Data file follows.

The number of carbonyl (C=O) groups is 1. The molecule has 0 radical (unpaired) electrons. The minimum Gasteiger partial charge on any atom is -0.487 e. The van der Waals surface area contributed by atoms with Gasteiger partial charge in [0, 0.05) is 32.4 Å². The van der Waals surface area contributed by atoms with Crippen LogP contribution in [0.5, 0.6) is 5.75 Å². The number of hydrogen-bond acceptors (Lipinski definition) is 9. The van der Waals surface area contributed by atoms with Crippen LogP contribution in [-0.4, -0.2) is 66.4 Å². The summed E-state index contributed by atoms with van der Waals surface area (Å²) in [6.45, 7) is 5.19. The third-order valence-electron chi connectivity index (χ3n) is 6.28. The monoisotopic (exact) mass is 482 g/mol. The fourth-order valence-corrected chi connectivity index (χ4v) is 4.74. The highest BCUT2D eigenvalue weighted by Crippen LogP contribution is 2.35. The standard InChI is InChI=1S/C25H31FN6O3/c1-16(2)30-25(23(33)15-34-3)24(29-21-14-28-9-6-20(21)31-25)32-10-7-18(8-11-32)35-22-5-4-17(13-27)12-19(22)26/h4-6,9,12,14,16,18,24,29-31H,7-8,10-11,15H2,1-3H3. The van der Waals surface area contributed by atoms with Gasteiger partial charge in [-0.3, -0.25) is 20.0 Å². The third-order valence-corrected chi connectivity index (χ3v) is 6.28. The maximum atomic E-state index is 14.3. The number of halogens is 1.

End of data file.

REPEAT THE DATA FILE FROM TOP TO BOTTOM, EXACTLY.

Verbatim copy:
The number of carbonyl (C=O) groups is 1. The molecule has 0 radical (unpaired) electrons. The minimum Gasteiger partial charge on any atom is -0.487 e. The van der Waals surface area contributed by atoms with Gasteiger partial charge in [0, 0.05) is 32.4 Å². The van der Waals surface area contributed by atoms with Crippen LogP contribution in [0.5, 0.6) is 5.75 Å². The number of hydrogen-bond acceptors (Lipinski definition) is 9. The van der Waals surface area contributed by atoms with Crippen LogP contribution in [-0.4, -0.2) is 66.4 Å². The summed E-state index contributed by atoms with van der Waals surface area (Å²) in [6.45, 7) is 5.19. The third-order valence-electron chi connectivity index (χ3n) is 6.28. The monoisotopic (exact) mass is 482 g/mol. The fourth-order valence-corrected chi connectivity index (χ4v) is 4.74. The highest BCUT2D eigenvalue weighted by Crippen LogP contribution is 2.35. The standard InChI is InChI=1S/C25H31FN6O3/c1-16(2)30-25(23(33)15-34-3)24(29-21-14-28-9-6-20(21)31-25)32-10-7-18(8-11-32)35-22-5-4-17(13-27)12-19(22)26/h4-6,9,12,14,16,18,24,29-31H,7-8,10-11,15H2,1-3H3. The van der Waals surface area contributed by atoms with Gasteiger partial charge in [-0.3, -0.25) is 20.0 Å². The third-order valence-corrected chi connectivity index (χ3v) is 6.28. The maximum atomic E-state index is 14.3. The number of halogens is 1.